- The misleading representation, omission, act or practice is material.
Additionally, financial institutions should regularly monitor and analyse consumer complaints to help identify any potential deceptive practices related to misleading or false statements, or missing disclosure information.
Regulators have responded with myriad programmes in attempts to stave off consumer harm and financial institution violations due to the COVID-19 pandemic and its rippling effects. Over the first half of 2020, these measures have included guidance from the Consumer Financial Protection Bureau (CFPB) on industry forbearance, Regulation Z electronic credit card disclosures, Regulation E remittance transfers, Regulation V and the Fair Credit Reporting Act, and expectations for financial institutions.
The CARES Act provides protections for borrowers with federally backed mortgages. Servicers of federally backed mortgages must provide forbearance as follows:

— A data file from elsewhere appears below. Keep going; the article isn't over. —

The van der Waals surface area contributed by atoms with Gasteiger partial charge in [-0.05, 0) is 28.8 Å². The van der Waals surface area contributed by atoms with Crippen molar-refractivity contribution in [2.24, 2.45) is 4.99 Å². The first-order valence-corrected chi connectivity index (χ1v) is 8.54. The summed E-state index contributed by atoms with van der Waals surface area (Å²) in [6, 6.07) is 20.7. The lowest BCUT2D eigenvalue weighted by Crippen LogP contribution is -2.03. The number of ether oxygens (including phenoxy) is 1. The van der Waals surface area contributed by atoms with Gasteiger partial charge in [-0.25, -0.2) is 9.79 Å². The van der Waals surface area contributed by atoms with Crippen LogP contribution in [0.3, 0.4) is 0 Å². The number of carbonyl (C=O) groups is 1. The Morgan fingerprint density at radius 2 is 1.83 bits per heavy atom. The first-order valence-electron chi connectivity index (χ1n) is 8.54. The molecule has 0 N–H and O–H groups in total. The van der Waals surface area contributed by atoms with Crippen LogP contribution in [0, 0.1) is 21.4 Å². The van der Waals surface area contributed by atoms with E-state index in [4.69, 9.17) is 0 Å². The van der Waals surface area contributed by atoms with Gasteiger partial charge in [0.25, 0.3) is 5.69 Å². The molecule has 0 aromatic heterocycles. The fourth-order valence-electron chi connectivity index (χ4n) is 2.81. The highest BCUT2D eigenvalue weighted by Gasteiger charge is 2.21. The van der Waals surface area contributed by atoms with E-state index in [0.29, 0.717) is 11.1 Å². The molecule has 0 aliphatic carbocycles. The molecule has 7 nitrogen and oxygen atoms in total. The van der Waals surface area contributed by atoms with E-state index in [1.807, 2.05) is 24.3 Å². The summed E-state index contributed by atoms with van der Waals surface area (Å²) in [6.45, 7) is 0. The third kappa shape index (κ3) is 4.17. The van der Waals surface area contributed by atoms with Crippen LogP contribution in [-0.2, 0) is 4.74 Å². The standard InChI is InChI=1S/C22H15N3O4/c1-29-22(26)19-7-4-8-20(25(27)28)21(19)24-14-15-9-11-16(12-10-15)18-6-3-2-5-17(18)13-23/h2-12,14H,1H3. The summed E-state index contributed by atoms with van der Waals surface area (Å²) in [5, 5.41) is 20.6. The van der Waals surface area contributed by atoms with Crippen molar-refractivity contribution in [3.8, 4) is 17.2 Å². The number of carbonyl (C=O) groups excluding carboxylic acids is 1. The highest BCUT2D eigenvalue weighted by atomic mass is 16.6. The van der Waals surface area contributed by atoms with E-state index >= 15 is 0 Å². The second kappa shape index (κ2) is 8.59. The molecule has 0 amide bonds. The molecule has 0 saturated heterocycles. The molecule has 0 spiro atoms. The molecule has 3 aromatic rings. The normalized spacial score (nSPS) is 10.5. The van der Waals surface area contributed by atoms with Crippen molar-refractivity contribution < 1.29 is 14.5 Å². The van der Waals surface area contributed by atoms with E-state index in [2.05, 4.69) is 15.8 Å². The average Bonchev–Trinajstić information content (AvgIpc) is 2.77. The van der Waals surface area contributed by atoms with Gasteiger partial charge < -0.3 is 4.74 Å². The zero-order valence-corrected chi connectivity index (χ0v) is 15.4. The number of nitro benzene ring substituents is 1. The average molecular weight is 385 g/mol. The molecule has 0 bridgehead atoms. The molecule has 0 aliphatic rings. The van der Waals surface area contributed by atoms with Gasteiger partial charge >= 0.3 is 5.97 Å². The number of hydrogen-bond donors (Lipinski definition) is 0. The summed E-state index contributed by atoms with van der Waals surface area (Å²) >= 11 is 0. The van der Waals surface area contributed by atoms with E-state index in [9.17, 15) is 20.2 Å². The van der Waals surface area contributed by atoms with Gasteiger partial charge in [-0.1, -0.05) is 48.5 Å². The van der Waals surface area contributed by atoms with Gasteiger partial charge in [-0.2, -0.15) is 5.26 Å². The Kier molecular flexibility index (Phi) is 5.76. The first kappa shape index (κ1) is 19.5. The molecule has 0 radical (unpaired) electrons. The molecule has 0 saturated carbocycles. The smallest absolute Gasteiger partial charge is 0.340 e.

- Forbearance is granted upon receiving a forbearance request from a borrower and attestation to a financial hardship caused by the COVID-19 emergency.
- Forbearance can last as long as two consecutive 180-day periods.
- No additional interest, fees or penalties can be charged beyond the amounts scheduled or calculated if the borrower made all contractual payments under the terms of the mortgage contract.
Servicers can grant CARES Act forbearance periods for less than 180 days at the borrower’s request or consent; however, they must default to the term requested by the borrower (not to exceed 180 days). In addition, servicers may not request documentation of the need for forbearance. Attestation of hardship due to COVID-19 is the exclusive requirement established by the CARES Act for forbearance.
Regulation Z Electronic Credit Card Disclosures